Book Review: Tin Man by Sarah Winman

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It begins with a painting won in a raffle: fifteen sunflowers, hung on the wall by a woman who believes that men and boys are capable of beautiful things.

I expected love, jealousy and nostalgia from Tin Man. And I found all those things, yet not in the guise I’d imagined.  The novel is short, less than 200 pages, but Winman manages to encapsulate entire minds and lives within this compact story.

It’s told from two perspectives – that of 46-year-old Ellis, who’s dissatisfied with his working-class existence after losing his wife Annie in a car accident and from Michael, his closest friend, whose wistful recollections are detailed in a journal that Ellis discovers.  Both are historical in the sense that the ‘present’ takes place in 1996 – an unusual choice, but poignant for a reason that becomes apparent later in the book.

With the promise of a love triangle, I anticipated drama, but the novel steers away from high action and veers towards contemplation; the pleasure of living life to the full and savouring the moment.  The relationships are complex and sexuality fluid. There is jealousy, but there is also kindness, respect and mutual affection. Love binds the characters together throughout the decades, beyond death itself – finally bringing redemption.

It’s impossible to share this review without praising Winman’s skill as a writer. Her words are brilliantly concise, and her subtle handling of emotion brought tears to my eyes more than once. The patterning was deft too with clear motifs that steer the reader to key themes – sunflowers, Walt Whitman’s line O Captain! My Captain! (also used to moving effect in Dead Poets Society) and panel beating (the tin man). The structure is intricate with many flashbacks but it holds together convincingly, giving a rounded feel to the novel.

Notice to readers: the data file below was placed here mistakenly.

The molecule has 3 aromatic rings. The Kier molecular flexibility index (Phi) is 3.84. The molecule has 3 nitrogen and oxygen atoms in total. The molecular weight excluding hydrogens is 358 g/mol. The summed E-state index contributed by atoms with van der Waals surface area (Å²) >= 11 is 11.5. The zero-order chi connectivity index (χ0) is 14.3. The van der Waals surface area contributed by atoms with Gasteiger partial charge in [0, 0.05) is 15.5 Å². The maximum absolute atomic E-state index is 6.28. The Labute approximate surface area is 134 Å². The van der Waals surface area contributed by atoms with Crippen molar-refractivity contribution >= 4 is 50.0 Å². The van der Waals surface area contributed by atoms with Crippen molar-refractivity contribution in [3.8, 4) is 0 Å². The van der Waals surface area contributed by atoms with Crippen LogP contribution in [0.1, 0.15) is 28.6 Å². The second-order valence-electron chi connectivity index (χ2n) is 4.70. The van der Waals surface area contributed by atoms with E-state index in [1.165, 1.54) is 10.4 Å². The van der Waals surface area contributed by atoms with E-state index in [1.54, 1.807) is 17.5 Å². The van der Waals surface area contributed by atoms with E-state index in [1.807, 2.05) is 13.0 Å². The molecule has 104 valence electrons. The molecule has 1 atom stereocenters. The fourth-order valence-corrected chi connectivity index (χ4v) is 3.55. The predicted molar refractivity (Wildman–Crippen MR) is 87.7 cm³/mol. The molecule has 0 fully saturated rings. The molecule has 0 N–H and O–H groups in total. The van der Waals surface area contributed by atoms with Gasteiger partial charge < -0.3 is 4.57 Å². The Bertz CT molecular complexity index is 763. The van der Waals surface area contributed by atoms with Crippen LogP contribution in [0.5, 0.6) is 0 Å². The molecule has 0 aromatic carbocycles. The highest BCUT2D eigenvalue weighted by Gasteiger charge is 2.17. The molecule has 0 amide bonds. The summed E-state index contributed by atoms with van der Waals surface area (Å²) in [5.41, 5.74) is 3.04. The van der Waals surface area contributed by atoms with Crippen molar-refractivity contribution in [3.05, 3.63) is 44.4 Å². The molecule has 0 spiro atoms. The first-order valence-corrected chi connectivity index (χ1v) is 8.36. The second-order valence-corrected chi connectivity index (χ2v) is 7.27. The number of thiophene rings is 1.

Tin Man isn’t for those who seek plot, but if you are searching for a bittersweet reflection on life and love, then this novel is pretty perfect.  As a new Winman convert, I’m looking forward to reading her other books and will relish my summer days even more after following Ellis and Michael’s journeys.

 

 

 

Our Phizzwhizzing Day Out at the Roald Dahl Museum and Story Centre

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When I was younger I loved Roald Dahl’s stories and it’s been great fun to read them again with Martha so our visit to the Roald Dahl Museum in Great Missenden has been on my wishlist for a long time.